Lost (mustard) gas experiments
At various times between September 1939 and April 1945, experiments were conducted at Sachsenhausen, Natzweiler, and other camps to investigate the most effective treatment of wounds caused by Lost gas, commonly known as mustard gas. Wounds were inflicted on the subjects, who were then tested with Lost to investigate the most effective treatment of the wounds.
From about July 1942 to about September 1943, experiments to investigate the effectiveness of sulfonamide, a synthetic antimicrobial agent, were conducted at Ravensbrück. Wounds inflicted on the subjects were infected with bacteria such as streptococcus, gas gangrene, and tetanus. Circulation of blood was interrupted by tying off blood vessels at both ends of the wound to create a condition similar to that of a battlefield wound. Infection was aggravated by forcing wood shavings and ground glass into the wounds. The infection was treated with sulfonamide and other drugs to determine their effectiveness.
Sea water experiments
From about July 1944 to about September 1944, experiments were conducted at Dachau to study various methods of making sea water drinkable. Some of the subjects were deprived of all food and given only chemically processed sea water.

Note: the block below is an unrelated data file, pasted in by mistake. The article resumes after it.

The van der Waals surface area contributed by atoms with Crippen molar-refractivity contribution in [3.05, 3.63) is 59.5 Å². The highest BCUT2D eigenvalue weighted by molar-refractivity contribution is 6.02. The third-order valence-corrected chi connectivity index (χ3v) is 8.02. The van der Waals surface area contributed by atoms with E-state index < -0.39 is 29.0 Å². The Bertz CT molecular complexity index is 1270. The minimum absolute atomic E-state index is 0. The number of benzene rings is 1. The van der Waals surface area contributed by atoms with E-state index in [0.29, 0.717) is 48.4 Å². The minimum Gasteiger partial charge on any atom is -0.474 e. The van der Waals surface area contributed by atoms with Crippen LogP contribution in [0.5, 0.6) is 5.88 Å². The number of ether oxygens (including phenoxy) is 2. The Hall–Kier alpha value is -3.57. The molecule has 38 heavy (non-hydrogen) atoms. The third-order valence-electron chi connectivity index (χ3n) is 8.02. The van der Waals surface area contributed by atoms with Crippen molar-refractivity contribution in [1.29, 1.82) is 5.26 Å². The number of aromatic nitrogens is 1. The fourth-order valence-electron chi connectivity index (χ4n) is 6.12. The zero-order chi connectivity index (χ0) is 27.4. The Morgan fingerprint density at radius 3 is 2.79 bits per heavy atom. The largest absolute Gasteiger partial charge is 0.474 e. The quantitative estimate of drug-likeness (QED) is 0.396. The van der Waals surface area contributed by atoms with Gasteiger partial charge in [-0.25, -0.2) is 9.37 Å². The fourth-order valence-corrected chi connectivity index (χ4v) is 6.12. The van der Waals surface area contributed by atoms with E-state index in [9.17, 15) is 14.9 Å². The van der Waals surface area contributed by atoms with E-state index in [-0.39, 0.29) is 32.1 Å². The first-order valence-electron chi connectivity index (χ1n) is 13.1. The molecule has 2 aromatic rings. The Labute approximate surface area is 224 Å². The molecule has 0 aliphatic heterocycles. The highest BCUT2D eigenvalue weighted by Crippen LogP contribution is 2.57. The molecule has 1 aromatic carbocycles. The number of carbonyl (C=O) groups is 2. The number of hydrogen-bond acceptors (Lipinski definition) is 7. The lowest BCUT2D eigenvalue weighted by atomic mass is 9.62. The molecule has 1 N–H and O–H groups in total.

From about March 1941 to about January 1945, sterilization experiments were conducted at Auschwitz and Ravensbrück, and other places. The purpose of these experiments was to develop a method of sterilization which would be suitable for sterilizing millions of people with a minimum of time and effort. These experiments were conducted by means of X-ray, surgery, and various drugs. Thousands of victims were sterilized. (Aside from its experimentation, the Nazi government sterilized around 400,000 individuals as part of its compulsory sterilization program.) Intravenous injections of solutions speculated to contain jodipin, iodine, and silver nitrate were successful, but had unwanted side effects such as vaginal bleeding and severe abdominal pain. Therefore, radiation treatment became the favored choice of sterilization. Specific amounts of exposure to radiation destroyed a person’s ability to produce ova and sperm. The way the radiation was administered was through deception, much as the gas chambers were disguised as showers. Prisoners were brought into a room and asked to fill out forms, which took two to three minutes. In this time, the radiation treatment was administered and, unbeknownst to the prisoners, they were rendered completely sterile. Many suffered severe radiation burns.